Just when we thought the situation couldn’t get any more complicated, one of Saab’s greatest allies who enabled the sale to Spyker in the first place was arrested and charged with siphoning assets. While he’s of course innocent until proven guilty, his bank will now be liquidated and it’s safe to say his life as a high flying financier is about to change dramatically. The timing, to put it mildly, couldn’t be worse.
So how does this affect the sale of Saab? Fortunately, Latvia’s Financial Services Authority FCMC isn’t going to pursue the money loaned from Antonov to Victor Muller’s company Tenaci over a year ago. In an email to TT reported by di.se, they wrote that it’s not part of their mission to recover funds in a case like this. Whether that means Tenaci is now free of debt to Antonov is dubious, merely that Antonov if found guilty would be on the hook for the money that is missing.
Amazingly, most of the parties don’t seem to be deterred by the news, aside from making sure that the sale isn’t encumbered by any legal challenges by the developing Latvian situation. We’ve heard that even GM isn’t terribly concerned about it, much more about conditions necessary for a transfer of ownership (and who they’re willing to allow to own it). Though negotiations continue in all directions, there are signs coming to us that progress is being made on multiple fronts. All parties understand the urgency given that salaries are past due, and they’re simultaneously trying to protect their own bottom lines while preserving the deal. It’s as if they’re juggling while walking a tight rope. The news that the FCMC isn’t pursuing Tenaci’s debt should help ease at least one possible path to Saab’s rescue, which at this point appears to be the path of least resistance. Whether or not all sides choose that path is anyone’s guess though (edit: sources in the know say the structure of a deal that GM will approve is near).
Much has been made of Pang Da’s statement that they couldn’t meet the salary deadline per the NDRC’s instructions. Many have also speculated on the conditions for the NDRC’s approval of the deal as if it’s diametrically opposed to GM’s. I’d advise you not to overanalyze or fall in any of those traps. It comes down to simple economics for all parties, and GM and the NDRC through Shanghai (state) owned SAIC are tied fairly tightly together, however indirectly they communicate. At the same time, Youngman and Pang Da through Saab’s technology have a long term potential to build and sell Chinese made cars that anyone could recognize. There are ways that have been communicated to us for all parties to come out with their interests protected, and for the NDRC to ensure that their strategic plan for Chinese industrial growth stays on track. There’s no point in trying to figure out what those conditions are, it’s simply worth noting that discussions aren’t as black and white as some press outlets suggest.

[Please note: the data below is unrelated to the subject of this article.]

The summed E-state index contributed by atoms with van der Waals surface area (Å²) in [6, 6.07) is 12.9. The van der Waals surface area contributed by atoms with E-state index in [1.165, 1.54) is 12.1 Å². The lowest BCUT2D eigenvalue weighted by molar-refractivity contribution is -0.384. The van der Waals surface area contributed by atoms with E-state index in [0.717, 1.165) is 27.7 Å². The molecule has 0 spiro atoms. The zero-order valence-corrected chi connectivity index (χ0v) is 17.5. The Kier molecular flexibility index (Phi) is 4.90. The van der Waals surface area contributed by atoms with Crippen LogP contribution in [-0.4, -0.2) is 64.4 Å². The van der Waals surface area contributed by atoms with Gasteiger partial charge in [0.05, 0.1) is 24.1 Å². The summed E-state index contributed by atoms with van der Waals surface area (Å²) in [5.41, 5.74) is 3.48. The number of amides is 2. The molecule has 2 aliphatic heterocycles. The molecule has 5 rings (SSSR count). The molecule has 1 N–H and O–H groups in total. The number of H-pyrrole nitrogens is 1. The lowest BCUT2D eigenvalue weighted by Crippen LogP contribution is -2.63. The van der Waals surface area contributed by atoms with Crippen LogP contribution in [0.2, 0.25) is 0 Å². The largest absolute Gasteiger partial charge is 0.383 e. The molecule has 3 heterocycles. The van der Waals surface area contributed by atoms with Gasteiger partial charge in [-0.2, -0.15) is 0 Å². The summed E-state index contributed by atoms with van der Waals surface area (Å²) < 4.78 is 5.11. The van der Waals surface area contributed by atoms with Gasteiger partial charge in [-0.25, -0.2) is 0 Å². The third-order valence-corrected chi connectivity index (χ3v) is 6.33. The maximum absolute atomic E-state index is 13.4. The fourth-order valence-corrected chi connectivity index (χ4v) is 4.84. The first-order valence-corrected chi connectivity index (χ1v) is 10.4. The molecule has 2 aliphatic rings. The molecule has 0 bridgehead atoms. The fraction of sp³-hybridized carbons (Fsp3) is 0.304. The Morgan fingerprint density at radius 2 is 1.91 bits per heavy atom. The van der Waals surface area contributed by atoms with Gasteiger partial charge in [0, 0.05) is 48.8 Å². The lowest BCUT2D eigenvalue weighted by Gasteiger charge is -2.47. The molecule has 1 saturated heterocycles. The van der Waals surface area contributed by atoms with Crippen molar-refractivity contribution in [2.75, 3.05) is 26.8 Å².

Also, you’ll remember Antonov still owns half of CPP (the other half being co-owned by Brendan O’Toole) and they most recently acquired the Bowler brand. Also, they produce the bodies for the new Spyker Ailerons and even limited edition Aston Martins, among other exotics. Whether or not Antonov wishes to remain the owner of this is now in question, and we’ve heard rumblings that he may want to unload it. Hopefully there won’t be any disruption on that end either.
On a side note, I haven’t posted much lately because the constant speculation in the media and grasping for straws has been pretty exhausting. You can cut the tension in SU’s comments with a knife, and the anxiety level that’s been exhibited by some readers here seems to be contagious. I’m hoping we can all keep calm, and trust that those negotiating for Saab’s survival understand that given the time, shareholder, and negotiating constraints, there are very few paths left to take. I’m confident from what I’ve heard that they all know this, and that means that finally there should be some progress on reaching an acceptable deal.
Guessing at outcomes, speculating blindly, or just venting anger or frustration isn’t going to solve anything. Comments at this point do little but stir the pot, and I’d ask everyone to think twice before posting their opinion. I considered closing comments for this article, but I have faith that we can all stay constructive with our tone. The purpose of us reporting about the negotiation is only to keep everyone in the loop, not to debate the finer points of a deal that isn’t even public. If you haven’t familiarized yourself with the website policy, follow Tim’s advice and look it over. It’ll take less than a minute of your time to read.